By Michelle Anne P. Soliman, Reporter

Theater Review
AKO: Alpha Kappa Omega
Presented by Tanghalang Ateneo
Ongoing until April 13
Rizal Mini Theater, Ateneo de Manila,
Katipunan Ave., Quezon City

A SCENE from Tanghalang Ateneo’s AKO: Alpha Kappa Omega. — AGA OLYMPIA

MISTAKES of the past are repeated — it takes a long time before the cycle is broken.

Tanghalang Ateneo concludes its 40th season with AKO: Alpha Kappa Omega, a stage adaptation of Mike de Leon’s film Batch ’81 which was critical about a nation under martial law. Directed by Guelan Varela-Luarca, the adaptation is set in 2018 and serves as a commentary on the country’s current state.

The story follows the Alpha Kappa Omega fraternity’s six neophytes — pre-med student Sid Lucero (John Sanchez), his best friend Arni Enriquez (Earvin Estioco), promdi (country boy) Ding Magtibay (Ram Catan), sheltered freshman Pacoy Ledesma (Cholo Ledesma), Ronnie Roxas, Jr. (Nico Nepomuceno) whose father is a frat alumnus, and economics professor Santi Santillan (Ron Capinding), as they go through the grueling initiation process.

Act 1 begins with the lights fading in, eerie background music playing, and the actors slowly walking around a realistic set of a dingy and abandoned basement. The first sequence establishes the mood and theme of the story — a nerve-wracking interrogation on why the neophytes want to join a frat followed by paddling and bullying. The blocking and movements are synchronized as if watching a film’s action scene.

After the intermission, Act 2 continues with a comical drag beauty pageant featuring the neophytes during the AKO fair. The play takes a quick break from the drama as the characters reenact famous poses, the Q&A sections of past and present beauty queens, as well as a spoof on the controversial announcement of the wrong winner. Then the story goes dark again, with more violence between feuding fraternities, conflicts between the characters and themselves.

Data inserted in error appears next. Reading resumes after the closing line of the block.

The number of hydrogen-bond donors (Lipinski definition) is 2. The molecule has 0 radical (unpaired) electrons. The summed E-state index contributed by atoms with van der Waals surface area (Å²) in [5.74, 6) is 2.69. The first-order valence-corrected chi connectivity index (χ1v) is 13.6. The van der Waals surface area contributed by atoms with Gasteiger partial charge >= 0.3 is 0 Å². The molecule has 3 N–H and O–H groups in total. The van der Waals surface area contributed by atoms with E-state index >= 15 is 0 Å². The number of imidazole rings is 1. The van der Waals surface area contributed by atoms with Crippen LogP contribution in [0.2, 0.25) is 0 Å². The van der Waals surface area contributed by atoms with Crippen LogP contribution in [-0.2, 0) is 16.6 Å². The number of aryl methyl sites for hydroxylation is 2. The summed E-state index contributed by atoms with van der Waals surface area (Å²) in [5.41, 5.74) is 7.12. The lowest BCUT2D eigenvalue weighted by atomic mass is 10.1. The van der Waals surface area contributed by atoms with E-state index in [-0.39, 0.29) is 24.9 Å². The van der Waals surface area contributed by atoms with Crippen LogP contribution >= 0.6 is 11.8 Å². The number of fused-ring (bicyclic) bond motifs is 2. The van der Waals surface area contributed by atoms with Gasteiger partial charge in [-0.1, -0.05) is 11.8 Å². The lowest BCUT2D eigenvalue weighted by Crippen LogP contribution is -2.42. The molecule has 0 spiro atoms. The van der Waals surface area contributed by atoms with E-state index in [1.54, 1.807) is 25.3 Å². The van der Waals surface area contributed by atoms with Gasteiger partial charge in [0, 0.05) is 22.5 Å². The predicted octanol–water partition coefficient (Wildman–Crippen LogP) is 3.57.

As the story progresses, each character’s motivation for joining the fraternity is presented. The students yearn to be in a community that would give them a sense of superiority, while the professor seeks adventure outside a troubled marriage and mid-life crisis. The decisions they make benefit and satisfy themselves over the brotherhood in the frat.

Despite the seriousness of most scenes, the dialogue manages to smoothly pull off a bit of comedy.

Mr. Luarca’s adaptation a modern take on gives salient scenes from the film by featuring current issues and technologies. The final question during the electrocution scene is changed from a query about whether martial law is effective to whether the war on drugs campaign is beneficial. The abuse of social media is shown through a sex scene involving a prostitute and the virgin Pacoy which is livestreamed on Facebook without Pacoy’s knowledge and consent.

The play also touches on issues such as drug addiction, criminal liability, and shows how enablers keep the those in power.

In Mr. Luarca’s director’s notes, he wrote: “… Kailangan muling ikuwento ang pelikula. Kung hindi ngayon, kailan? Kung hindi ako (o kami), sino?” (The film needs to be retold. If not now, when? If not by me (or us), who?)

The play was able to liken joining a fraternity to the state of the country today and how we strive to survive in it.

The play has performances until April 13, Tuesday to Saturday at 7:30 p.m., and Saturdays at 2:30 p.m. For details and inquiries, contact Genny Supit at 0917-115-0520, or visit